Tonight’s Champions League fixture will ensure Lille become the fifth French side to play a competitive match against Chelsea at Stamford Bridge and only one of those previous visitors has left west London with a win.
Between them, those four other teams from France have played eight matches at the Bridge, all of them in the Champions League. We have a solid record against clubs from across the Channel too, with four wins, three draws and just the one loss on home soil. So who are Lille’s Gallic predecessors and what happened when we met?
It wasn’t until relatively recently, in March 2000, that we first played competitively against a team from France at the Bridge, when Marseille came to town in the Champions League’s short-lived second group stage. That was also our first-ever campaign in Europe’s top club competition and we continued our impressive debut under Gianluca Vialli with a 1-0 win over the visiting Frenchmen, courtesy of Dennis Wise’s first-half strike. Marseille returned 10 years later, when a different Italian Chelsea boss was celebrating victory. However, it was our French players who did much of the damage for Carlo Ancelotti’s side, as Gael Kakuta’s corner set up John Terry for the opener before Nicolas Anelka sealed a 2-0 victory from the penalty spot.
The second visit by a French side was possibly the most painful for Chelsea fans, despite earning a draw at the Bridge. Coming in the second leg of the 2003/04 Champions League semi-final, we knew we needed to win after a loss in the opening match on the Cote d’Azur. Things looked promising when first-half goals from Jesper Gronkjaer and Frank Lampard gave us the two-goal advantage we needed to reach a first-ever final on the away goals rule, but we couldn’t prevent a Monaco fightback making it 2-2 and sealing our exit.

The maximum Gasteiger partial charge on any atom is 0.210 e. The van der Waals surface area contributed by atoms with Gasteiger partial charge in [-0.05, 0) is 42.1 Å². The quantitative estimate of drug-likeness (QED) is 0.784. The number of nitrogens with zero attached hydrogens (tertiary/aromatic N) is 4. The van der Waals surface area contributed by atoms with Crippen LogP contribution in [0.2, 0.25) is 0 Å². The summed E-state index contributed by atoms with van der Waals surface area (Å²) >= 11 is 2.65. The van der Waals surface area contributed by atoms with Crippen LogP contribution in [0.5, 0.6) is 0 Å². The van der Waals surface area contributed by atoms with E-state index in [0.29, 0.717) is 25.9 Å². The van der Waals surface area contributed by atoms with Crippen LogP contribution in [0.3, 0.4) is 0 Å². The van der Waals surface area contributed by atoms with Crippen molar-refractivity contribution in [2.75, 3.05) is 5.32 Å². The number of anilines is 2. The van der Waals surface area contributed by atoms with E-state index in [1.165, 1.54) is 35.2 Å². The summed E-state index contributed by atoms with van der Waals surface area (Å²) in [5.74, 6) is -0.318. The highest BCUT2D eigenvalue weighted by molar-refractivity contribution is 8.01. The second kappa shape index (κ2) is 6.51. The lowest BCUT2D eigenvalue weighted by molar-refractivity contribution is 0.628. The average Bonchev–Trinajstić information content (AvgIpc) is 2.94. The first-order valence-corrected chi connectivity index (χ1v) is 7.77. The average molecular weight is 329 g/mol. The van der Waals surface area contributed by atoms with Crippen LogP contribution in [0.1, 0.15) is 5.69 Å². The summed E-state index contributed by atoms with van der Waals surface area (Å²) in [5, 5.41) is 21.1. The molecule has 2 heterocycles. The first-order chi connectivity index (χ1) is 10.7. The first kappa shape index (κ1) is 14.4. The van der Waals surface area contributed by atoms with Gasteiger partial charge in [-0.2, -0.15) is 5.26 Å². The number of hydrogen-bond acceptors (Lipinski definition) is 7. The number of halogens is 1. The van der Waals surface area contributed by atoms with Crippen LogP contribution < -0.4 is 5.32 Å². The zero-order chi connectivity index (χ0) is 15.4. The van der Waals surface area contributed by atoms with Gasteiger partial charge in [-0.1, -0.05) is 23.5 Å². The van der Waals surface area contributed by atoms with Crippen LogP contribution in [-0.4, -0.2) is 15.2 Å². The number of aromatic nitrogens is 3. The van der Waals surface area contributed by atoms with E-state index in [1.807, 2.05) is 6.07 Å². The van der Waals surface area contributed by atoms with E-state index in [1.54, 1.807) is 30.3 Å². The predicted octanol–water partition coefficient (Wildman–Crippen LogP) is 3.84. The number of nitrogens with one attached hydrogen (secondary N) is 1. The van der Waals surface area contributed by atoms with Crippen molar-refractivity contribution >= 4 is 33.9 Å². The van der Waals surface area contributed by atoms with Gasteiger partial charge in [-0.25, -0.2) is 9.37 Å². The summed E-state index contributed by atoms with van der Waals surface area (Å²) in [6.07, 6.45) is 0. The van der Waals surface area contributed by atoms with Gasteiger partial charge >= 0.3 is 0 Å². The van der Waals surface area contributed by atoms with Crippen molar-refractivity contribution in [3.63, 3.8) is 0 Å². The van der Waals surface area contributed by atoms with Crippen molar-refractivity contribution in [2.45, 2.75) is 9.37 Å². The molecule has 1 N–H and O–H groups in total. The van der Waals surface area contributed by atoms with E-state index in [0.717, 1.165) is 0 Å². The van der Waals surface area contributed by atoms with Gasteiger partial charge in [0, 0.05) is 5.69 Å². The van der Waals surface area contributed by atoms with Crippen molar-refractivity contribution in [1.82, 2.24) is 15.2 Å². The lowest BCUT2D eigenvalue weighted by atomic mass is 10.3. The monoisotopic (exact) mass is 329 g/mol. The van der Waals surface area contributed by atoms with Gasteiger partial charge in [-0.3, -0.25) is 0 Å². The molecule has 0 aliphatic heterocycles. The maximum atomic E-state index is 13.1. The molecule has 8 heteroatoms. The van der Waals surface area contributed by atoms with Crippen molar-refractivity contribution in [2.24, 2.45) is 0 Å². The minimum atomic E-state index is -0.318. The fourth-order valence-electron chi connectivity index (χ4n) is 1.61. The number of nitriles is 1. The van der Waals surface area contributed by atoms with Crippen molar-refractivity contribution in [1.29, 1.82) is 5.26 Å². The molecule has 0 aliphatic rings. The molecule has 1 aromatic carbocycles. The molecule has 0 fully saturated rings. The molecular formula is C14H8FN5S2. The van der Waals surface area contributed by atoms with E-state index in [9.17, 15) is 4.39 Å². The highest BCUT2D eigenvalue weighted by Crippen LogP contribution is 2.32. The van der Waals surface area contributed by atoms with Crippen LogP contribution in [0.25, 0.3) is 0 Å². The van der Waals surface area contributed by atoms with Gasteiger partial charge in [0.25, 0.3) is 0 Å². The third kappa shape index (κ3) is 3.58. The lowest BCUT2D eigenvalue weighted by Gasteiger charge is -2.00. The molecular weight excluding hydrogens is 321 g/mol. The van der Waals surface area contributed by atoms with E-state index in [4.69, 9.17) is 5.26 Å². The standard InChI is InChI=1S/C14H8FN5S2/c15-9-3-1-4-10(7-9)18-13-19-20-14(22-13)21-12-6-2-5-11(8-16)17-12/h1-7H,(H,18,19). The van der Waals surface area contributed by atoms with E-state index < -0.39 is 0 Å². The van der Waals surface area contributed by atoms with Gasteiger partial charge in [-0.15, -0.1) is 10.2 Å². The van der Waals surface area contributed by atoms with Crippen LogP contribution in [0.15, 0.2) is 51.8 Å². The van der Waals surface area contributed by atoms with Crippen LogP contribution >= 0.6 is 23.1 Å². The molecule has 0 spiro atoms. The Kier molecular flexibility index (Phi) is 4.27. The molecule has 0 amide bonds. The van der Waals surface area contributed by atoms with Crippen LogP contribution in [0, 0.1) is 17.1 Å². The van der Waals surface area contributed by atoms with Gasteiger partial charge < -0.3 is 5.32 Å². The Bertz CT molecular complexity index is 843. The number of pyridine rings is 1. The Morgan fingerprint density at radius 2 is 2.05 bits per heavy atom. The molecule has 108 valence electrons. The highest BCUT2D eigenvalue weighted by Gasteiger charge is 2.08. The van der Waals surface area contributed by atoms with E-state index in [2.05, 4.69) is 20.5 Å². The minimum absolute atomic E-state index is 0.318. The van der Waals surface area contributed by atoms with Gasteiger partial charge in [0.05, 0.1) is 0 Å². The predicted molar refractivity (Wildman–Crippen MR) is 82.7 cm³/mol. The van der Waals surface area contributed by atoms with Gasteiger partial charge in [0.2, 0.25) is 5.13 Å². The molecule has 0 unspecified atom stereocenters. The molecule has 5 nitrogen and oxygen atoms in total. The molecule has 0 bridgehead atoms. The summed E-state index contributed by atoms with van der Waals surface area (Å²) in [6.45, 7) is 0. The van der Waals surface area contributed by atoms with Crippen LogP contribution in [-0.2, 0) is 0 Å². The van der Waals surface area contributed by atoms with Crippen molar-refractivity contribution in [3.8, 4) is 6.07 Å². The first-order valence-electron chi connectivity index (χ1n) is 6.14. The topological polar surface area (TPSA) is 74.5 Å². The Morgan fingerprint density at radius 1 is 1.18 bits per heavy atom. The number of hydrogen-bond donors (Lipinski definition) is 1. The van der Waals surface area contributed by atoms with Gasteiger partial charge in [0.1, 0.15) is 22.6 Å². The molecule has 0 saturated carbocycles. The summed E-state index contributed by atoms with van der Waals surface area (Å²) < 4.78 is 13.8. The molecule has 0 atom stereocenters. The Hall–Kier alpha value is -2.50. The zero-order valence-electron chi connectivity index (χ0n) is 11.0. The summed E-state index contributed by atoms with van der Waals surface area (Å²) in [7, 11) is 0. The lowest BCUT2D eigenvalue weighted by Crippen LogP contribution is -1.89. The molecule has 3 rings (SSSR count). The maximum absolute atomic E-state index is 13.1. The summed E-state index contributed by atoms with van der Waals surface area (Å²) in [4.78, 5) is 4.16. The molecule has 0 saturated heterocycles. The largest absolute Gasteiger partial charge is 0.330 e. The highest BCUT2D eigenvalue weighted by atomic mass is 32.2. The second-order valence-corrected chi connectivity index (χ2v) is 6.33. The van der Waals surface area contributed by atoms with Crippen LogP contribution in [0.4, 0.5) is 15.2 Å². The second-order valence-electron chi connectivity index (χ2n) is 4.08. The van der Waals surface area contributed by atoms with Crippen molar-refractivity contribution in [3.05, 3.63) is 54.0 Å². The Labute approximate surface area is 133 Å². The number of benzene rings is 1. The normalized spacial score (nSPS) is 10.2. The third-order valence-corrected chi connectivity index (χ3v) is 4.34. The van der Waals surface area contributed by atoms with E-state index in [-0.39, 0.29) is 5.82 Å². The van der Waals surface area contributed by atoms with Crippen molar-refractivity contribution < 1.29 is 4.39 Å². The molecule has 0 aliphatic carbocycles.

Matters went a lot smoother when we hosted Bordeaux in the first match of the group stage in 2008/09. Anelka again scored against his countrymen, but by then the match was long finished as a contest. Lampard opened the scoring with a close-range header inside the first 15 minutes and then Joe Cole added a header of his own. Florent Malouda smashed in a powerful third before Anelka put the icing on the cake of a 4-0 thrashing in stoppage time, with Petr Cech going the whole game in the Chelsea goal without having to make a serious save.
Given the changes that have taken place at both Chelsea and Paris Saint-Germain over the last couple of decades, it is unsurprising that meetings between the two have produced varying results. Our four matches against them make the Parisians our most frequent French opponents, with the first coming in the 2004/05 group stage, when we were on our way to claiming our first top-flight title for 50 years, but the visitors were still very much outsiders on their domestic scene. We had to settle for a 0-0 stalemate, though, which was a little surprising given we had won all four of our previous matches in the competition that season, including a 3-0 victory in Paris.
By the time of their next visit, in the 2013/14 quarter-finals, PSG had started their current run as effectively undisputed French champions. However, we had clearly been saving up all the drama from that previous match, as we offered a reminder of why we had been crowned European champions two years earlier. After Andre Schurrle’s opener, Demba Ba wiped out PSG’s first-leg lead, and the smiles off Parisian faces, when he scrambled home in the 87th minute to put us into the semis on away goals.
However, since then Paris Saint-Germain have proven to be a bit of a thorn in our side. First they got revenge a year later when a 2-2 draw at the Bridge meant it was PSG who went through on away goals after extra time, despite Diego Costa and Eden Hazard’s goals. The French side then doubled down with a 2-1 win at the Bridge on their last visit in March 2016, so let’s hope normal service is resumed when Lille come to west London tonight.